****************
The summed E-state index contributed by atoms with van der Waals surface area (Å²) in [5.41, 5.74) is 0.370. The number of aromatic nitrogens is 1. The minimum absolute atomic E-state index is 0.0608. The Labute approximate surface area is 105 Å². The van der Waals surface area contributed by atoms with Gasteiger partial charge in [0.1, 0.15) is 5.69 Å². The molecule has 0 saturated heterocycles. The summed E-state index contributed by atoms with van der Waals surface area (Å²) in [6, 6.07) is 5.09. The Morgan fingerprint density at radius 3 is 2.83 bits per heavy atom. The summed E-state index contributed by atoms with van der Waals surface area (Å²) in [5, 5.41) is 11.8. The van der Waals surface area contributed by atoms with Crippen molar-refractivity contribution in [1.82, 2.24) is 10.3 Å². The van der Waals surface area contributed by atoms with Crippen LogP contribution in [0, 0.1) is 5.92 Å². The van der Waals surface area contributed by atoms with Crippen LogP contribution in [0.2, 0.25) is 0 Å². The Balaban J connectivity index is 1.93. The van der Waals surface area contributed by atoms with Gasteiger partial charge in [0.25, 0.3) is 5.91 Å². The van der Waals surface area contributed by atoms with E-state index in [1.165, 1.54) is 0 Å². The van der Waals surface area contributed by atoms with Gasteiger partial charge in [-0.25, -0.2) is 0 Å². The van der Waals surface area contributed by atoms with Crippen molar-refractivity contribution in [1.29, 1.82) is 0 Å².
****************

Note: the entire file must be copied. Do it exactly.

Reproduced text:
The summed E-state index contributed by atoms with van der Waals surface area (Å²) in [5.41, 5.74) is 0.370. The number of aromatic nitrogens is 1. The minimum absolute atomic E-state index is 0.0608. The Labute approximate surface area is 105 Å². The van der Waals surface area contributed by atoms with Gasteiger partial charge in [0.1, 0.15) is 5.69 Å². The molecule has 0 saturated heterocycles. The summed E-state index contributed by atoms with van der Waals surface area (Å²) in [6, 6.07) is 5.09. The Morgan fingerprint density at radius 3 is 2.83 bits per heavy atom. The summed E-state index contributed by atoms with van der Waals surface area (Å²) in [5, 5.41) is 11.8. The van der Waals surface area contributed by atoms with Crippen molar-refractivity contribution in [1.82, 2.24) is 10.3 Å². The van der Waals surface area contributed by atoms with Crippen LogP contribution in [0, 0.1) is 5.92 Å². The van der Waals surface area contributed by atoms with Crippen LogP contribution in [0.2, 0.25) is 0 Å². The Balaban J connectivity index is 1.93. The van der Waals surface area contributed by atoms with Gasteiger partial charge in [0.25, 0.3) is 5.91 Å². The van der Waals surface area contributed by atoms with E-state index in [1.165, 1.54) is 0 Å². The van der Waals surface area contributed by atoms with Gasteiger partial charge in [-0.25, -0.2) is 0 Å². The van der Waals surface area contributed by atoms with Crippen molar-refractivity contribution in [1.29, 1.82) is 0 Å².